The reality TV star gets real about what birth did to her body.
Style icon Whitney Port has been sharing her life with reality TV viewers for years, and now the Hills star turned mom vlogger is sharing her new reality: How becoming a mom in July has impacted her body, self-esteem and even her style.
In an age where celebrities are applauded for “snapping back” after baby, hearing one talk about her body in a more realistic way is refreshing.
Clad in an In-N-Out stained basketball tee that actually belongs to her husband, Tim Rosenman, Port faces the camera in a new video that’s part of her ongoing YouTube series, I Love My Baby, But—and gets real about the ways motherhood changed her body.
How pregnancy changes your body
“Gaining the weight was really hard for me. It did not make me feel good about myself,” she says, adding it’s hard to pull together a cute outfit when you don’t feel good about the body you’re dressing.
Logically, Port says she accepted that gaining some weight is just part of pregnancy. But, emotionally, it was challenging.
How delivery changes your body
Then there was the birth itself: Port says thoughts about how labor and delivery would affect her body worried her throughout pregnancy and didn’t prove easy to cope with afterward.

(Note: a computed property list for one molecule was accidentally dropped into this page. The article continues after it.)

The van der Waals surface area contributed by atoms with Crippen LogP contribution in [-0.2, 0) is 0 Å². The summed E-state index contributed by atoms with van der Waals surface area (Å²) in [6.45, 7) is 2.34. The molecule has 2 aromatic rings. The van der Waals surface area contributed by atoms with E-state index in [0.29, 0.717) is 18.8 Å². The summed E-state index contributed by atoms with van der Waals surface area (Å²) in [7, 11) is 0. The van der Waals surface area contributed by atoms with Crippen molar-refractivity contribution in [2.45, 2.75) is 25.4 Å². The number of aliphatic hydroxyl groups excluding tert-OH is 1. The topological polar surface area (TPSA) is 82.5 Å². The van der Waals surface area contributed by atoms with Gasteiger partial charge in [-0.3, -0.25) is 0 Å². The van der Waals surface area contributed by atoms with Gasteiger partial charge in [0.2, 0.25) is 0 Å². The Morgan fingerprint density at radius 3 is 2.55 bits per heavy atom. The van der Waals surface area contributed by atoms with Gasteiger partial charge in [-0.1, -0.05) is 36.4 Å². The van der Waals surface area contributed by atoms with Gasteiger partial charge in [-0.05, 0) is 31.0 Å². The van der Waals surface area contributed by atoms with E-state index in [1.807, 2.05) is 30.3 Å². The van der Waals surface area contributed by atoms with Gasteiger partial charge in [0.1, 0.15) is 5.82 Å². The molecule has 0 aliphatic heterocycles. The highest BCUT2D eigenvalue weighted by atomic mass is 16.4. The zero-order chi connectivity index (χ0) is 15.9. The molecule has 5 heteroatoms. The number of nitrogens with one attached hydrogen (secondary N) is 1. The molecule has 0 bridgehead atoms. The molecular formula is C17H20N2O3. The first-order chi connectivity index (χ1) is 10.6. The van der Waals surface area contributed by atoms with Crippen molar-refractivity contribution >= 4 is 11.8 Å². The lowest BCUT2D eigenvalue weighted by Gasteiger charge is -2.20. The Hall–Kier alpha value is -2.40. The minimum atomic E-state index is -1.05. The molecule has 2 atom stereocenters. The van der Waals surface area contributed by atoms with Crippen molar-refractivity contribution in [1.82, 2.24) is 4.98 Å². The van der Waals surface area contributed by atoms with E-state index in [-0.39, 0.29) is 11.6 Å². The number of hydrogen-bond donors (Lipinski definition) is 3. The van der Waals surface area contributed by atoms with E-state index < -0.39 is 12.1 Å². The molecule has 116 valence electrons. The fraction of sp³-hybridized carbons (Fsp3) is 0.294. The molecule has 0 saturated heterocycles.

"Having a vaginal delivery changes everything down there and that’s just something that’s really not discussed,” Port says, explaining the recovery period for a vaginal birth can be a lot longer than people think. “It’s painful and uncomfortable and along with having to take care of a newborn, you also have a whole other situation to take care of.”
How motherhood changes your sex life
Port says after she became a mom she worried a lot about how the physical changes associated with pregnancy and birth would impact her relationship with hubby Rosenman, who filmed the video. She says she wondered whether sex would feel the same for her and for her husband. She also worried about something so many new moms do: Whether her partner would still be attracted to her postpartum body.
“I thought a lot about if [he was] attracted to me,” Port reveals. “And that was hard, because I was never insecure about that before.”
For Port—like many new moms—grappling with these questions is an ongoing battle. On some days, it’s easier to embrace the physical changes that come along with motherhood. On other days, it’s natural to feel more conflicted.
But when we’re open about it, as Port is, the journey itself doesn’t feel so lonely.